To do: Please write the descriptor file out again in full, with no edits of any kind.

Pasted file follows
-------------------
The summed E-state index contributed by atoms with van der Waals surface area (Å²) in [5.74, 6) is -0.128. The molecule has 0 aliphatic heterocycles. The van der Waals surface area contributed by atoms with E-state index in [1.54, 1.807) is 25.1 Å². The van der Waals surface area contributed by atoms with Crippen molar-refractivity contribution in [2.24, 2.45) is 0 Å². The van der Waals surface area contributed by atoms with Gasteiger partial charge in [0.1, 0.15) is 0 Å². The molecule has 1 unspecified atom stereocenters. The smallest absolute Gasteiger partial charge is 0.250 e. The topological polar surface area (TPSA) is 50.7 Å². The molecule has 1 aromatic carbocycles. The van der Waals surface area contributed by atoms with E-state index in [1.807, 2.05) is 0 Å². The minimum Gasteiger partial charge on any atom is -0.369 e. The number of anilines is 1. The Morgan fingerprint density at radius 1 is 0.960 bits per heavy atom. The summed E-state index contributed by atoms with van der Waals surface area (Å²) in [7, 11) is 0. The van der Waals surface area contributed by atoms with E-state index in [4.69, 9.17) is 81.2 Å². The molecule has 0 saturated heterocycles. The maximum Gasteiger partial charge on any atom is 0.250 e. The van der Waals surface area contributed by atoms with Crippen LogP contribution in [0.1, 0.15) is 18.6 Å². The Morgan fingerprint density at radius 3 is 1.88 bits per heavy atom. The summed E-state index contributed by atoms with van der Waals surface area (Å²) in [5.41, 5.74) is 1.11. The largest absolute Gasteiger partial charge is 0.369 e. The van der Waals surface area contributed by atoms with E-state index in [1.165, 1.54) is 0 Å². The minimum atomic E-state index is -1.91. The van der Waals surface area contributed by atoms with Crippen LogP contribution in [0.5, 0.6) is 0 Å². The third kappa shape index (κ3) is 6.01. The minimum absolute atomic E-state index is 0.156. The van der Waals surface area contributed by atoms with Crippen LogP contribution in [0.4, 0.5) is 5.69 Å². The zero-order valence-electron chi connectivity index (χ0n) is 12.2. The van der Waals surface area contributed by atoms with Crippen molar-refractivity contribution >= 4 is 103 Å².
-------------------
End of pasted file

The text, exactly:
The summed E-state index contributed by atoms with van der Waals surface area (Å²) in [5.74, 6) is -0.128. The molecule has 0 aliphatic heterocycles. The van der Waals surface area contributed by atoms with E-state index in [1.54, 1.807) is 25.1 Å². The van der Waals surface area contributed by atoms with Crippen molar-refractivity contribution in [2.24, 2.45) is 0 Å². The van der Waals surface area contributed by atoms with Gasteiger partial charge in [0.1, 0.15) is 0 Å². The molecule has 1 unspecified atom stereocenters. The smallest absolute Gasteiger partial charge is 0.250 e. The topological polar surface area (TPSA) is 50.7 Å². The molecule has 1 aromatic carbocycles. The van der Waals surface area contributed by atoms with E-state index in [1.807, 2.05) is 0 Å². The minimum Gasteiger partial charge on any atom is -0.369 e. The number of anilines is 1. The Morgan fingerprint density at radius 1 is 0.960 bits per heavy atom. The summed E-state index contributed by atoms with van der Waals surface area (Å²) in [7, 11) is 0. The van der Waals surface area contributed by atoms with E-state index in [4.69, 9.17) is 81.2 Å². The molecule has 0 saturated heterocycles. The maximum Gasteiger partial charge on any atom is 0.250 e. The van der Waals surface area contributed by atoms with Crippen LogP contribution in [0.1, 0.15) is 18.6 Å². The Morgan fingerprint density at radius 3 is 1.88 bits per heavy atom. The summed E-state index contributed by atoms with van der Waals surface area (Å²) in [5.41, 5.74) is 1.11. The largest absolute Gasteiger partial charge is 0.369 e. The van der Waals surface area contributed by atoms with E-state index in [1.165, 1.54) is 0 Å². The minimum atomic E-state index is -1.91. The van der Waals surface area contributed by atoms with Crippen LogP contribution in [0.5, 0.6) is 0 Å². The third kappa shape index (κ3) is 6.01. The minimum absolute atomic E-state index is 0.156. The van der Waals surface area contributed by atoms with Crippen LogP contribution in [0.4, 0.5) is 5.69 Å². The zero-order valence-electron chi connectivity index (χ0n) is 12.2. The van der Waals surface area contributed by atoms with Crippen molar-refractivity contribution >= 4 is 103 Å².